ANNOUNCEMENT – May 24, 2019 – New training module videos are available for the SSAFE Food Fraud Vulnerability Assessment Tool (FFVAT). The videos were co-developed by Quincy Lissaur, Executive Director of the SSAFE Organization (SSAFE) and Dr. John Spink, Director & Assistant Professor of the Food Fraud Initiative at Michigan State University (MSU-FFI). The training modules were announced at our Food Protection session at the Food Safety Summit by SSAFE Organization Board Member Cindy Jiang, Senior Director of Global Food and Packaging Safety, Global Supply Chain and Sustainability department.
Our MSU team has had a long relationship with SSAFE, the member companies, and Executive Director Lissaur. SSAFE has had a long relationship with other MSU colleagues, including Professor Leslie D. Bourquin, Assistant Professor Deepa Gowri Thiagarajan, and others. The MSU College of Veterinary Medicines was previous an SSAFE member. This current collaboration is a result of our mutual vision of global food security.
The new Food Fraud training modules are provided in two parts, including:
Video 1: Assessing Food Fraud Vulnerabilities – A tutorial on how to use the SSAFE Food Fraud Vulnerability Assessment tool (FFVAT), Presented by Quincy Lissaur of SSAFE and John Spink of the Food Fraud Initiative at Michigan State University, URL for Video1: https://youtu.be/NLsDmo7Talo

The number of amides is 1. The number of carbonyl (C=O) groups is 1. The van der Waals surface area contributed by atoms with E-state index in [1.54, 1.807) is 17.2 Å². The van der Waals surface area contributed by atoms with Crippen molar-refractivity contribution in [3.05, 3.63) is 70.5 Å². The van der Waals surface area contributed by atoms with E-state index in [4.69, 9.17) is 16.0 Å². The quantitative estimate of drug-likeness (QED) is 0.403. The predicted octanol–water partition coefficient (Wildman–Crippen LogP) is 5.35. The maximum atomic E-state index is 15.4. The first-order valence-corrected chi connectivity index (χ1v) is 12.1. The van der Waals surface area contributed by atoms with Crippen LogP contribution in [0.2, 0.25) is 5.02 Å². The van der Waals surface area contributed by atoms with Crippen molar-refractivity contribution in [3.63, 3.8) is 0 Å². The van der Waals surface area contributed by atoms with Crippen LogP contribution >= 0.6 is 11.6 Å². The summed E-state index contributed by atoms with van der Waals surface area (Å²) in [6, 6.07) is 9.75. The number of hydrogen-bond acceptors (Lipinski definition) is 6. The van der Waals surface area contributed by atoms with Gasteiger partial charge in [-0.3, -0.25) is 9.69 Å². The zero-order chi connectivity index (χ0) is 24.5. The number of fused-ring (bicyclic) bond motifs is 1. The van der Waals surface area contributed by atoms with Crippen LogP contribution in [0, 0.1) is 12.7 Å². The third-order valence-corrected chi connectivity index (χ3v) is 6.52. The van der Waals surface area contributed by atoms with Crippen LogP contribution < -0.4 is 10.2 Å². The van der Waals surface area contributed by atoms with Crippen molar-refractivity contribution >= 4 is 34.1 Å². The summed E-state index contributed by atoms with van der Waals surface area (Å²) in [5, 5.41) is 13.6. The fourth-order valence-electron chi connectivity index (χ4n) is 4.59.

Video 2: Live Demonstration of the SSAFE Food Fraud Vulnerability Assessment Tool (FFVAT) – Presented by Quincy Lissaur of SSAFE and John Spink of the Food Fraud Initiative at Michigan State University, URL for Video2: https://youtu.be/2lvxoYHBblM
The SSAFE materials stated, “The tool has been a great success with 29,502 downloads of the tool to date. In addition, there are more than 7,500 completed online assessments from over 70 countries.” URL: http://www.ssafe-food.org/our-projects/?proj=2366
The online version of the FFVAT is provided in SSAFE partnership with the global consultancy PWC. URL: https://www.pwc.com/gx/en/services/food-supply-integrity-services/food-fraud-vulnerability-assessment.html
This collaboration of industry, non-governmental organizations, and academia is another example of using our unique talents and resources to create harmonization of terms and sharing of best practices. Food fraud prevention is an emerging topic, and the more, clearer training that is available, the more logical best practices will be implemented. Together we are advancing the understanding that “we are not trying to catch bad product but to prevent food fraud from occurring in the first place.” Watch, understand, and share the videos. MSU-FFI.